A representation of the friendship between Michael Feyen and Ross Campbell (Image: Tina Tiller)

A beautiful local government friendship comes to an end

At the Horowhenua District council, the last three years have been a tale of two mates against the world. Alex Braae goes inside the friendship of mayor Michael Feyen and councillor Ross Campbell.

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To get a sense of how councillor Ross Campbell is seen by his colleagues, you just have to look at the other side of the council table when he speaks. It’s a wall of faces betraying frustration and fury, sometimes derision too. Any compliments he gets from them are backhanded, and any support is qualified.

But there’s always one friendly face Campbell can turn to. If he faces slightly to his right, there at the head of the table is mayor Michael Feyen. The two of them always have each other’s backs.

That isn’t necessarily of political benefit to either of them in the brutal world of Levin local government. They’re often the only voices standing up to the entire rest of the council. Over the past three years Feyen has fought repeated battles to get Campbell in as the deputy mayor. The rest of the council refused to allow it, and installed local builder and developer Wayne Bishop instead.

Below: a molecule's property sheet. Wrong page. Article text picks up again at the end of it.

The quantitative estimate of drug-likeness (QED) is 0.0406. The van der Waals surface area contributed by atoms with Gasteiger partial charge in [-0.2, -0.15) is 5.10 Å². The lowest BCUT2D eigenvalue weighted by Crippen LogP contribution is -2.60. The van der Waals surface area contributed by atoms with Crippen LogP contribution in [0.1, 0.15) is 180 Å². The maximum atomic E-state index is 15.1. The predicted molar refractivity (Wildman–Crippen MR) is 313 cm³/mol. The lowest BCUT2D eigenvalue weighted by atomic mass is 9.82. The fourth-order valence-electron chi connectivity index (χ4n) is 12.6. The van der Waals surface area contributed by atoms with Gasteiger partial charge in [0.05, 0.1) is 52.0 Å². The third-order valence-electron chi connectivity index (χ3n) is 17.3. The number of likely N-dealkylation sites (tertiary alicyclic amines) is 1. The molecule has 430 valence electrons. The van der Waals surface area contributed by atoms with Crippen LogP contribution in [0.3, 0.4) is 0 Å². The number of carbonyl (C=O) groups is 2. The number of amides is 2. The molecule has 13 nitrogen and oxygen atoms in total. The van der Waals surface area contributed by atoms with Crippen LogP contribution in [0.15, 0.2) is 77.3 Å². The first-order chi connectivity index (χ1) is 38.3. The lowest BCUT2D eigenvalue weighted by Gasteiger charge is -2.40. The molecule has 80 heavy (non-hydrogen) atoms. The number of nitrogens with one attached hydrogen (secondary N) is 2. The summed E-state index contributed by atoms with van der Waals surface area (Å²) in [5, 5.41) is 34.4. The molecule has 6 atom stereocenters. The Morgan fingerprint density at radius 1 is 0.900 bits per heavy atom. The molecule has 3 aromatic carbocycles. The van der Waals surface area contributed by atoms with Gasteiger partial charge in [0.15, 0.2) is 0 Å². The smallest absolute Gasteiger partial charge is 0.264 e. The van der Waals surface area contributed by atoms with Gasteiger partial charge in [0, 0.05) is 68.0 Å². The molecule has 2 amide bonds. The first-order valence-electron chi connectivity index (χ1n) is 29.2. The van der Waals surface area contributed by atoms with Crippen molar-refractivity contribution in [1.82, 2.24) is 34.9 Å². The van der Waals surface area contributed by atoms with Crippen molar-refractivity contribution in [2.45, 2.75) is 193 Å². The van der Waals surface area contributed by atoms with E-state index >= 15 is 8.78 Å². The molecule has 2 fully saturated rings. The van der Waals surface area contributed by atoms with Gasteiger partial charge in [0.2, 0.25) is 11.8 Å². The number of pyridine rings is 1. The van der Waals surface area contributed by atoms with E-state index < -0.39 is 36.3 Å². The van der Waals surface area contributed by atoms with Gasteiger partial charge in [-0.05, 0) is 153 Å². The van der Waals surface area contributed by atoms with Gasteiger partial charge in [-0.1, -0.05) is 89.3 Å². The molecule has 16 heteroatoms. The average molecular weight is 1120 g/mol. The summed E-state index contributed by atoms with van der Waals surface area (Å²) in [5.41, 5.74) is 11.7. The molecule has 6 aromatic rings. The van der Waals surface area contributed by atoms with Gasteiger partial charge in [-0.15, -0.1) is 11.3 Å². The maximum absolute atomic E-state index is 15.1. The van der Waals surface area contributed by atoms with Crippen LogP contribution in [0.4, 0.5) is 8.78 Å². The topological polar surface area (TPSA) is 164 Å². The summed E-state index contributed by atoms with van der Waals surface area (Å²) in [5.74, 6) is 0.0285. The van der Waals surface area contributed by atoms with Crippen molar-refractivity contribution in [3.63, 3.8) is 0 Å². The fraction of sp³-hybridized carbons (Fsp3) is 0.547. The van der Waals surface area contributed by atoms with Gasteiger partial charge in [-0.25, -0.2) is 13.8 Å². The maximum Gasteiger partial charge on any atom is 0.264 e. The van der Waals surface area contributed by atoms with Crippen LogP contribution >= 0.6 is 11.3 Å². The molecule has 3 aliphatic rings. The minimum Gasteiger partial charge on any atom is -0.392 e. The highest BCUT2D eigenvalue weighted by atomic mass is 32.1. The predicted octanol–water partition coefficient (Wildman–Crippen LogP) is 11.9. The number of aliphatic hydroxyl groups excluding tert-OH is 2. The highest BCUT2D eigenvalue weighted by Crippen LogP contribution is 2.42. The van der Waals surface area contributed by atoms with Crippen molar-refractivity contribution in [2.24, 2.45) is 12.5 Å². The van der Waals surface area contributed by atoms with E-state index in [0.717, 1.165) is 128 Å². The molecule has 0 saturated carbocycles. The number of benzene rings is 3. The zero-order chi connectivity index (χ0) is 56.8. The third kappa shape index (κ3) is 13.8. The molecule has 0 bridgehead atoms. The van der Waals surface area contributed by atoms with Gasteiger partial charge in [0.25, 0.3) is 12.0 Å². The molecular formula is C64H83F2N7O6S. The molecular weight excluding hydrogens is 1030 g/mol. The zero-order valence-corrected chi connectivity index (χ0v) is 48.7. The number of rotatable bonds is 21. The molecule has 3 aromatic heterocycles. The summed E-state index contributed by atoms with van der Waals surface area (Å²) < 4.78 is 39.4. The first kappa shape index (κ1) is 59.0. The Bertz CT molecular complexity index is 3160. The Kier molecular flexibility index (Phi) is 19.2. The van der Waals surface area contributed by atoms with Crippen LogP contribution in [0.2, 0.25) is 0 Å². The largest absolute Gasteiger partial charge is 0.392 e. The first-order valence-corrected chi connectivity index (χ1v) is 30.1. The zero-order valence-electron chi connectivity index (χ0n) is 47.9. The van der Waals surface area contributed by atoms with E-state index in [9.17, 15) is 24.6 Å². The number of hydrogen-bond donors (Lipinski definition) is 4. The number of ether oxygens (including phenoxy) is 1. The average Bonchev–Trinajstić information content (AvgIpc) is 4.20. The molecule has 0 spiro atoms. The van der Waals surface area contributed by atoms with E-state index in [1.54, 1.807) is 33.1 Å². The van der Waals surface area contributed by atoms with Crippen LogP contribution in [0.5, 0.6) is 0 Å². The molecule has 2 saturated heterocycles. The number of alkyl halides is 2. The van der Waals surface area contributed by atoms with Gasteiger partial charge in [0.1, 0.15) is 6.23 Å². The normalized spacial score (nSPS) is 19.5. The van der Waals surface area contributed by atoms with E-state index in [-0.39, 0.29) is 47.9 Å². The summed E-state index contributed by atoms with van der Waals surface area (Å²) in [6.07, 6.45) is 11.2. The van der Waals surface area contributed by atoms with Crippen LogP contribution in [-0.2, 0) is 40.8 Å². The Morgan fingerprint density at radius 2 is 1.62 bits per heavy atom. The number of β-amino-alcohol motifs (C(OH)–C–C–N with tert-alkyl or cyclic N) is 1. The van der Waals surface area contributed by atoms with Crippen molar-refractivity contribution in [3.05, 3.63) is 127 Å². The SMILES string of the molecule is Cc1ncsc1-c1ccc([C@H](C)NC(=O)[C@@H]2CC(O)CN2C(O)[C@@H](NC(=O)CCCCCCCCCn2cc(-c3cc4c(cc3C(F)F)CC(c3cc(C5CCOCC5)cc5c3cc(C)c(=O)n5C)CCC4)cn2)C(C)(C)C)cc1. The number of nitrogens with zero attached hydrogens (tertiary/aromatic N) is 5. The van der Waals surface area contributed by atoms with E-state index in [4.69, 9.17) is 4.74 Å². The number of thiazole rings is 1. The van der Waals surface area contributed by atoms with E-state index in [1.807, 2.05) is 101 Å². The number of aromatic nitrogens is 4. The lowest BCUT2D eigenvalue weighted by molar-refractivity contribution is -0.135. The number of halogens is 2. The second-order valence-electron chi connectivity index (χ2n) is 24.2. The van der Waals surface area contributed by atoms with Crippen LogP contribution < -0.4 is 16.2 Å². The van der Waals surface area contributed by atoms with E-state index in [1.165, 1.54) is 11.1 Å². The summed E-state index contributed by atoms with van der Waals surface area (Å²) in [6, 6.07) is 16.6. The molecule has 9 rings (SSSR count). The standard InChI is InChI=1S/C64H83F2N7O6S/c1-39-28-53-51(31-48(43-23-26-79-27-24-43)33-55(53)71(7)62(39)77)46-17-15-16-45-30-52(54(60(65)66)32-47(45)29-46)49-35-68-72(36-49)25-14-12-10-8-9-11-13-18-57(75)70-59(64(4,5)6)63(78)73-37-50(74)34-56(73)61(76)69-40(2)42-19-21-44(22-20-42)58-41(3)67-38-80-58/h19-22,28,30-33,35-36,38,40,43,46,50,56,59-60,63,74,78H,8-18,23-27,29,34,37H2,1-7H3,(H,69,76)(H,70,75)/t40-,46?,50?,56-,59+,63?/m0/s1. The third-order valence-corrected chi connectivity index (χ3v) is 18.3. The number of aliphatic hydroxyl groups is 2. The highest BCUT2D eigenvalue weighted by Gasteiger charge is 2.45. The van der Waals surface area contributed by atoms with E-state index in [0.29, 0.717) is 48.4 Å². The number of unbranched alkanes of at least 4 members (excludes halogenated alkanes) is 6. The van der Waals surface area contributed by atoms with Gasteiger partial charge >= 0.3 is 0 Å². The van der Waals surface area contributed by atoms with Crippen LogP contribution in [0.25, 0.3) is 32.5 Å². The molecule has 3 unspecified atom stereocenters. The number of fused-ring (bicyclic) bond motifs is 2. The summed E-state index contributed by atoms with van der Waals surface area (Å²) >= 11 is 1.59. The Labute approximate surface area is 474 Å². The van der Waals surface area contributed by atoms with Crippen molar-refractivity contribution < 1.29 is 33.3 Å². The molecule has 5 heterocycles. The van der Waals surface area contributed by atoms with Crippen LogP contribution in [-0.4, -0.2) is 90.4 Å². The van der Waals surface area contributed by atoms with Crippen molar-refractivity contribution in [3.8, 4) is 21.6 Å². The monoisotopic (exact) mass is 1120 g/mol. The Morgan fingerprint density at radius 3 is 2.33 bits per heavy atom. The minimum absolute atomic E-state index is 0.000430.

The most incredible moment in the saga came at a Local Government NZ conference, when a remit came up on whether mayors should be allowed to appoint deputies, or if it should be a matter for councils to vote on. A clear majority of the council directed Feyen to vote for the latter, but he went rogue and voted how he wanted to – with Bishop going on to describe it as “a sad day for democracy.” It was one of many fights in three years of turmoil.

The opposing councillors have a fair point to make there. Even over and above the conventions around councils being directed by the majority, both Feyen and Campbell had relatively slim wins in the 2016 race. Feyen beat the incumbent Brendan Duffy by just 138 votes, in a contest split by two other candidates. And Campbell won a two-way shootout in the Mirinui ward (around Shannon) with about 53% of the vote.

They’re hardly storming mandates. But they are wins all the same, and Campbell and Feyen have argued ever since that those wins haven’t been treated with respect by fellow councillors, and even council staff. There was a bizarre stoush at the start of the term which exemplified a lot of it. Feyen wanted a PA, and he wanted to make his own choice. It took eight months to get one, and council’s chief executive made the decision. It still rankles, and both men suggested it was symbolic of council staff being on the side of other councillors, rather than the mayor.